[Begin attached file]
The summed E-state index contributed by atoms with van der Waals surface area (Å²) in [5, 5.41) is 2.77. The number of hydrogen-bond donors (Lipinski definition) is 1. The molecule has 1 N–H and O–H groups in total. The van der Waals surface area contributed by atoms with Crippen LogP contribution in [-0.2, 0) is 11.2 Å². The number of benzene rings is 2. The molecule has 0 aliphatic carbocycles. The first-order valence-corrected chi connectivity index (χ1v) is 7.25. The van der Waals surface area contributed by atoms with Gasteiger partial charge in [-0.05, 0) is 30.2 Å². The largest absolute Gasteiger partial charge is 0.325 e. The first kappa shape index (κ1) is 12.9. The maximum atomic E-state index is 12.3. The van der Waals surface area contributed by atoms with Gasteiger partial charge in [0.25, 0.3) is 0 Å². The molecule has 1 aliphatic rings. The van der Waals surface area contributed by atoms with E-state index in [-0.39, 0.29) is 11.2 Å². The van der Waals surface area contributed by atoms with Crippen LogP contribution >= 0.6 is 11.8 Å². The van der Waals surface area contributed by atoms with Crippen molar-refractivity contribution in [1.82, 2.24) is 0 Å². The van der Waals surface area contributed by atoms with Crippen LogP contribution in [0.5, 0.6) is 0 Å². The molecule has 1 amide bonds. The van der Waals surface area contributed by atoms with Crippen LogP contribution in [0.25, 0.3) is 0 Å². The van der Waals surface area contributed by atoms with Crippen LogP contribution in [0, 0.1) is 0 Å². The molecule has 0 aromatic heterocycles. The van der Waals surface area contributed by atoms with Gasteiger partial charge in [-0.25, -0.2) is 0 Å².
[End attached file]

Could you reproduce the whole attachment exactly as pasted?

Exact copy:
The summed E-state index contributed by atoms with van der Waals surface area (Å²) in [5, 5.41) is 2.77. The number of hydrogen-bond donors (Lipinski definition) is 1. The molecule has 1 N–H and O–H groups in total. The van der Waals surface area contributed by atoms with Crippen LogP contribution in [-0.2, 0) is 11.2 Å². The number of benzene rings is 2. The molecule has 0 aliphatic carbocycles. The first-order valence-corrected chi connectivity index (χ1v) is 7.25. The van der Waals surface area contributed by atoms with Gasteiger partial charge in [-0.05, 0) is 30.2 Å². The largest absolute Gasteiger partial charge is 0.325 e. The first kappa shape index (κ1) is 12.9. The maximum atomic E-state index is 12.3. The van der Waals surface area contributed by atoms with Gasteiger partial charge in [0.25, 0.3) is 0 Å². The molecule has 1 aliphatic rings. The van der Waals surface area contributed by atoms with E-state index in [-0.39, 0.29) is 11.2 Å². The van der Waals surface area contributed by atoms with Crippen LogP contribution >= 0.6 is 11.8 Å². The van der Waals surface area contributed by atoms with Crippen molar-refractivity contribution in [1.82, 2.24) is 0 Å². The van der Waals surface area contributed by atoms with Crippen LogP contribution in [0.5, 0.6) is 0 Å². The molecule has 1 amide bonds. The van der Waals surface area contributed by atoms with Crippen LogP contribution in [0.25, 0.3) is 0 Å². The van der Waals surface area contributed by atoms with Crippen LogP contribution in [0, 0.1) is 0 Å². The molecule has 0 aromatic heterocycles. The van der Waals surface area contributed by atoms with Gasteiger partial charge in [-0.25, -0.2) is 0 Å².